Corporate power is out of control: here are four ways it pushes up inequality

Anthony Kamande In the news, Inequality, Research

Whether they are funnelling billions of profits to wealthy shareholders rather than workers, or dodging taxes that could pay for decent health and schools, companies must be held to account for driving our global inequality crisis. Anthony Kamande shares key insights from Oxfam’s Davos 2024 report, Inequality Inc.

Workers campaign for unionisation in Philadelphia, USA. Picture from the Inequality Inc report (Photo by Joe Piette/Flickr).

On Christmas eve last year, my cousin Lucy came to me in tears. Her son had excelled in exams and won a place at a public high school. Unfortunately, all his dedication is about to go down the drain as she has no money for school fees (many public schools in Kenya still charge fees). As someone whose family also struggled to pay for my education, I understand well how depressing this is for Lucy and her son.

Sadly, the issue is not unique to Lucy’s son: countless children from developing countries are being robbed of their dreams of an education because of underfunded schools. That has created a perfect opportunity for those who want to cash in: in Kenya, private schools have surged as part of a bigger global trend, the commercialisation of essential public services. It is a lucrative business practice that is creating and perpetuating inequality.

‘There is an urgent need to recreate and repurpose the private sector in every country, so it is not solely based on maximising shareholder returns.’

As the world’s wealthiest people and business leaders gather in Davos this week, Oxfam’s report, Inequality Inc., shows how corporate power is a driving force of rising inequality, and how it stands in the way of providing essential public services such as education and ending poverty. It then goes on to spell out how things should change: how corporations could instead work for the common good.

How corporate power is creating and exacerbating inequality

Corporations and monopoly power are behind the massive gains of the world’s wealthiest people. In our report we reveal that seven out of the ten biggest corporates in the world have a billionaire CEO or a billionaire as the principal shareholder. 

The unfair distribution of the company profits is hugely concentrating economic power in the hands of the few. Oxfam’s report shows that for the year to June 2023, 148 of the world’s biggest 200 companies made a record $1.8 trillion in net profit. But most of these profits were returned to the rich shareholders and wealthy executives; for every $100 of profit made by 96 of the 200 world’s biggest companies, $82 was returned to rich shareholders in the form of dividends and share buybacks (where a corporate uses profits to drive up the price of its shares).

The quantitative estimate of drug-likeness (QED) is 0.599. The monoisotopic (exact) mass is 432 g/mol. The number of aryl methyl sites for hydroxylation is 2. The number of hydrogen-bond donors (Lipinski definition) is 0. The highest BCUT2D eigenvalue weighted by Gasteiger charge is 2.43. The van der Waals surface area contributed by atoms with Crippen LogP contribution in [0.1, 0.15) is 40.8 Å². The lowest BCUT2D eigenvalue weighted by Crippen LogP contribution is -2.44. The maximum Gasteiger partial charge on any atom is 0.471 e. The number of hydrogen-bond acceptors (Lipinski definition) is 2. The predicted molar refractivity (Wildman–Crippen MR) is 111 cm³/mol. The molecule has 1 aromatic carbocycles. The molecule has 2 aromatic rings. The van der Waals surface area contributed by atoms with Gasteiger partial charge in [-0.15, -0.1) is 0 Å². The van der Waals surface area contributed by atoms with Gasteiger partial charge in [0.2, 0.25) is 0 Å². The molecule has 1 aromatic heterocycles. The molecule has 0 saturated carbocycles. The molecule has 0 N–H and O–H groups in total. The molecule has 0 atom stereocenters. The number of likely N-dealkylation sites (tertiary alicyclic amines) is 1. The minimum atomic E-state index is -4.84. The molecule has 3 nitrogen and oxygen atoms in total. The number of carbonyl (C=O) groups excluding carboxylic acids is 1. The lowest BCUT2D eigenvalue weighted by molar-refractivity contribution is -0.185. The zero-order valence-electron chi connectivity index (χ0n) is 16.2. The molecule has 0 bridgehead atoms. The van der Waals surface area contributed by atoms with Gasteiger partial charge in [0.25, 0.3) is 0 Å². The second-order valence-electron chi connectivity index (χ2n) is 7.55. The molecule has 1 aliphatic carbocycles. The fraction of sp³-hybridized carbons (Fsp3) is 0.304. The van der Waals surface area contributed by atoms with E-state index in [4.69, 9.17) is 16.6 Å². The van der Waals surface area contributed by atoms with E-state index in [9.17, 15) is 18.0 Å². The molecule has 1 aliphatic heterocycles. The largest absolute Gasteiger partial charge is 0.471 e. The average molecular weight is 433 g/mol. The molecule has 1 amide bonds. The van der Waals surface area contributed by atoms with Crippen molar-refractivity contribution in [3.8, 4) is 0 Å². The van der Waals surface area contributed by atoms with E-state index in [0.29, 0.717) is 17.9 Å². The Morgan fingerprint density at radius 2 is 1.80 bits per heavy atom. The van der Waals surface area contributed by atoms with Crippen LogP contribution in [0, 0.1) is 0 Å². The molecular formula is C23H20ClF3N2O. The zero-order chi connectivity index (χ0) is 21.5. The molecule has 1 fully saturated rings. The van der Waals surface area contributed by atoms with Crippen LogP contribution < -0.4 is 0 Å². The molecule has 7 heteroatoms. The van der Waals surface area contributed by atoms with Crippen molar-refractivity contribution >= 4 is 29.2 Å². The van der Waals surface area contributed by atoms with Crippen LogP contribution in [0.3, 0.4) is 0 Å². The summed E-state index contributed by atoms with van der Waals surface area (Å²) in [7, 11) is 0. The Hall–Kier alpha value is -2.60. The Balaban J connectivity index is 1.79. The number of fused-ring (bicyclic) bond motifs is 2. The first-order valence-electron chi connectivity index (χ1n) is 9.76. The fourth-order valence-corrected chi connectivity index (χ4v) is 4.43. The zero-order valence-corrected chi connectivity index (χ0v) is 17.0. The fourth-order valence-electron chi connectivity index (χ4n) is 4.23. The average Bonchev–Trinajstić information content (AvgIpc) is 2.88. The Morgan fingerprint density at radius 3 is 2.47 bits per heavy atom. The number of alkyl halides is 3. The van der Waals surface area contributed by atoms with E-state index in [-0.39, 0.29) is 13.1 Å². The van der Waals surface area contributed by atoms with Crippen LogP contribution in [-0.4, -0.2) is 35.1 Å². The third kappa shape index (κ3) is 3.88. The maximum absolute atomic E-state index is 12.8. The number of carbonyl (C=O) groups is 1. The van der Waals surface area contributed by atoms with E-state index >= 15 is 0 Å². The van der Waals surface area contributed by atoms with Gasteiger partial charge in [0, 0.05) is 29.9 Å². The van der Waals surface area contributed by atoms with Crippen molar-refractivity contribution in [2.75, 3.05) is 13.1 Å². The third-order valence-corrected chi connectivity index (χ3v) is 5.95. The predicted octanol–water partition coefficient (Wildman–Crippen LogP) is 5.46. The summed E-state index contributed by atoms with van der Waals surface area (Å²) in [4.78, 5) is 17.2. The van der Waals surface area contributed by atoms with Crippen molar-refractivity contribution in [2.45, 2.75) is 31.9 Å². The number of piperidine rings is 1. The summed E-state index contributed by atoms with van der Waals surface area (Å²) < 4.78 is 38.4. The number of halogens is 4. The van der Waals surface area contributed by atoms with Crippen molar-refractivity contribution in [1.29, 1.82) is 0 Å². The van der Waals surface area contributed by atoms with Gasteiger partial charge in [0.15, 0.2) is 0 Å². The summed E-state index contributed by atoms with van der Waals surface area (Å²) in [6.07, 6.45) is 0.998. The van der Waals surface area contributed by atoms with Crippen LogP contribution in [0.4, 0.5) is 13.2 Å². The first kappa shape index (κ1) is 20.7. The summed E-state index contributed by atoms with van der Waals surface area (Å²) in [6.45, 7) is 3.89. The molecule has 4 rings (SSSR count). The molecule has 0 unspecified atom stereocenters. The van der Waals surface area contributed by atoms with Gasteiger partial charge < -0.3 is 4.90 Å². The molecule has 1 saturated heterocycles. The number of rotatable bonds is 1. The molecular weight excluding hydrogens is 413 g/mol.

The report identifies four ways corporations and monopoly power drive inequality and climate meltdown.

1. Rewarding the wealthy instead of workers Corporations are forcing down workers’ wages in the race to maximise profits for their wealthy shareholders and executives. Over the past couple of years, companies have been directing their profits to the wealthy instead of distributing them fairly, resulting in a decrease in workers’ wages. Indeed, for the past two years, nearly 800 million workers around the world saw a $1.5 trillion cut in their pay, effectively handing corporates a month of free labour. The falling unionisation, precariousness in the labour market, and corporate use of their power to oppose policies and laws that benefit workers have given the wealthy the upper hand.

2. Tax avoidance and evasion Tax evasion, and avoidance, and lobbying for low corporate taxes is the second way corporations keep as much money in their pockets as possible. Since 1980, corporate tax has fallen in most countries. This has particularly impacted poorer countries like Kenya where substantial revenue is derived from corporate tax. Yet governments need this tax money to provide quality, accessible and universal essential services, such as education to Lucy’s son. But without sufficient tax revenue, that becomes challenging. To keep themselves afloat, governments have resorted to irresponsible borrowing, which, again, corporations and their wealthy owners are profiting from by lending at bankrupting interest rates, worsening the situation.